Your investment portfolio may need some spring cleaning as well.   The arrival of spring also marks the end of the first quarter and hopefully you’re closer to achieving your financial goals.

Here a few spring cleaning tips for your investment portfolio review.

  • If you’re holding a losing investment, it may be time to sell it and move the money into a new idea.  Prune your portfolio as you prune your garden.
  • Do you need to trim some gains? If you have an investment worth more than 10%, 20% or 30% or more of your account, it’s time to take some gains.   It’s been said trees don’t grow to the sky.
  • Is it time to rebalance your portfolio? Rebalancing your account will help reduce your risk and keep your original asset allocation intact.   For example, in 2009 you started with a portfolio of 50% stocks and 50% bonds, today your mix is 70% stock and 30% bonds.   The stock market has soared since 2009 and, as a result, your stock and bond allocation is not aligned with your original goal.    A rebalance will fix this issue.
  • The spring is a great time to finish an outdoor project. Adding a deck, pool or barbeque to your home you may enhance the value.  Adding small, international or real estate companies to your account may give it a boost.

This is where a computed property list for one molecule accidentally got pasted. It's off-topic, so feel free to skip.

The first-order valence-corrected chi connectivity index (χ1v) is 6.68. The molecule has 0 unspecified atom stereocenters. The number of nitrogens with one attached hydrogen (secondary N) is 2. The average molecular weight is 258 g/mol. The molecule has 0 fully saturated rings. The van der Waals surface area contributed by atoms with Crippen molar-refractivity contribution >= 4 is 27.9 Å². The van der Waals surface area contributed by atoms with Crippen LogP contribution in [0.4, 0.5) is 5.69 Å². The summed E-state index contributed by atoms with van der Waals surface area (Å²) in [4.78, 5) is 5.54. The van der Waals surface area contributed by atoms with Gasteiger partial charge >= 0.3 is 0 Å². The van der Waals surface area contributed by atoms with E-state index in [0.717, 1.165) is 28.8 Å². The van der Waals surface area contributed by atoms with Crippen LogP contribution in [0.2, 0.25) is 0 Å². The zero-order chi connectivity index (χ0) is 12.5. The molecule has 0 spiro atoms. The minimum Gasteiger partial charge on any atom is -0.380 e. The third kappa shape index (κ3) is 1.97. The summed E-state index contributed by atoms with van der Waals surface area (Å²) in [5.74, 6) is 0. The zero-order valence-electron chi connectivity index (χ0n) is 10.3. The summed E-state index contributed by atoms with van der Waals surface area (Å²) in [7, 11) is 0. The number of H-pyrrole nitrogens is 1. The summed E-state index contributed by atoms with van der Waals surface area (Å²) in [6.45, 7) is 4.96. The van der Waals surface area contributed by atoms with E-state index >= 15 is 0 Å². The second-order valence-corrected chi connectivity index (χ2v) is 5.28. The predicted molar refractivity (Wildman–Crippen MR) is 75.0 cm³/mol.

• Do you need to update your will? Has your family grown?  Have you added new asset classes?  With the arrival of spring and the departure of tax season spend some time updating your will.
  • Create a financial plan. A well-constructed financial plan will help you with your annual spring cleaning.  Your financial plan will allow you to focus on your long-term goals with an occasional trim here and there.

Sitting on a deck under sunny skies is an excellent backdrop for the review of your portfolio.   A small change today can bear much fruit tomorrow.

For behold, the winter is past; the rain is over and gone. The flowers appear on the earth, the time of singing has come, and the voice of the turtledove is heard in our land. ~ Song of Solomon 2:11-12.

Bill Parrott is the President and CEO of Parrott Wealth Management, LLC.   For more information on financial planning and investment management please visit

April 10, 2017


Should You Follow Your Dreams?

At the age of 50 I started my own company.   It has been an exciting, nerve racking adventure.   My daughter was about to leave for college and my wife was working part time for a non-profit organization.   I had doubts, anxiety and fear.  I wondered if I made the correct choice.   I had considered other options like staying with my large corporate employer forever or retiring early to join the mission field.   In the end, I decided to launch may own company because it had been a lifelong dream to own my own company.